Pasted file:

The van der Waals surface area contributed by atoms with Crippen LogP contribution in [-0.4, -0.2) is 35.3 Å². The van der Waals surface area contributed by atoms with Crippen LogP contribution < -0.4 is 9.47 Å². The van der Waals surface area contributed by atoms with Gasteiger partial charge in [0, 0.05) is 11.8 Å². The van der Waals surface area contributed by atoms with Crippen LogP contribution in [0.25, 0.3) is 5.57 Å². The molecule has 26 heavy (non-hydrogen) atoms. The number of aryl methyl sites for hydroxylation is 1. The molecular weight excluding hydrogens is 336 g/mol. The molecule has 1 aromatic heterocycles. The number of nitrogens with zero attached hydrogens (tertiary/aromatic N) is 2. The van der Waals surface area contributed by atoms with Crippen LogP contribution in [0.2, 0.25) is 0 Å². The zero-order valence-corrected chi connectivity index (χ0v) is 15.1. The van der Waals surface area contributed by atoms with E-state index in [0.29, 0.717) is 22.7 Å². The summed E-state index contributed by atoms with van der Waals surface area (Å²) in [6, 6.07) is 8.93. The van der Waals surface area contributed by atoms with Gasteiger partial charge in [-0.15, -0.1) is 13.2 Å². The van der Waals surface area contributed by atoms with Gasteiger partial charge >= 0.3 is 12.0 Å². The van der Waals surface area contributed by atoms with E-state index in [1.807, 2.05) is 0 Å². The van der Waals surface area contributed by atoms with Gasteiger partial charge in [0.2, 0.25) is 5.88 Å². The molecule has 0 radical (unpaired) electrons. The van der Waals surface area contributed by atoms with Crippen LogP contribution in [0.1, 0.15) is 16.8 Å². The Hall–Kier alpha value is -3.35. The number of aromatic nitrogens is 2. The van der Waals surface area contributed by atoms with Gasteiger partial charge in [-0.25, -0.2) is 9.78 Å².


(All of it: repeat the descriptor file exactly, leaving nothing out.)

The van der Waals surface area contributed by atoms with Crippen LogP contribution in [-0.4, -0.2) is 35.3 Å². The van der Waals surface area contributed by atoms with Crippen LogP contribution < -0.4 is 9.47 Å². The van der Waals surface area contributed by atoms with Gasteiger partial charge in [0, 0.05) is 11.8 Å². The van der Waals surface area contributed by atoms with Crippen LogP contribution in [0.25, 0.3) is 5.57 Å². The molecule has 26 heavy (non-hydrogen) atoms. The number of aryl methyl sites for hydroxylation is 1. The molecular weight excluding hydrogens is 336 g/mol. The molecule has 1 aromatic heterocycles. The number of nitrogens with zero attached hydrogens (tertiary/aromatic N) is 2. The van der Waals surface area contributed by atoms with Crippen LogP contribution in [0.2, 0.25) is 0 Å². The zero-order valence-corrected chi connectivity index (χ0v) is 15.1. The van der Waals surface area contributed by atoms with E-state index in [0.29, 0.717) is 22.7 Å². The summed E-state index contributed by atoms with van der Waals surface area (Å²) in [6, 6.07) is 8.93. The van der Waals surface area contributed by atoms with Gasteiger partial charge in [-0.15, -0.1) is 13.2 Å². The van der Waals surface area contributed by atoms with Gasteiger partial charge >= 0.3 is 12.0 Å². The van der Waals surface area contributed by atoms with E-state index in [1.807, 2.05) is 0 Å². The van der Waals surface area contributed by atoms with Gasteiger partial charge in [0.2, 0.25) is 5.88 Å². The molecule has 0 radical (unpaired) electrons. The van der Waals surface area contributed by atoms with Crippen LogP contribution in [0.1, 0.15) is 16.8 Å². The Hall–Kier alpha value is -3.35. The number of aromatic nitrogens is 2. The van der Waals surface area contributed by atoms with Gasteiger partial charge in [-0.25, -0.2) is 9.78 Å².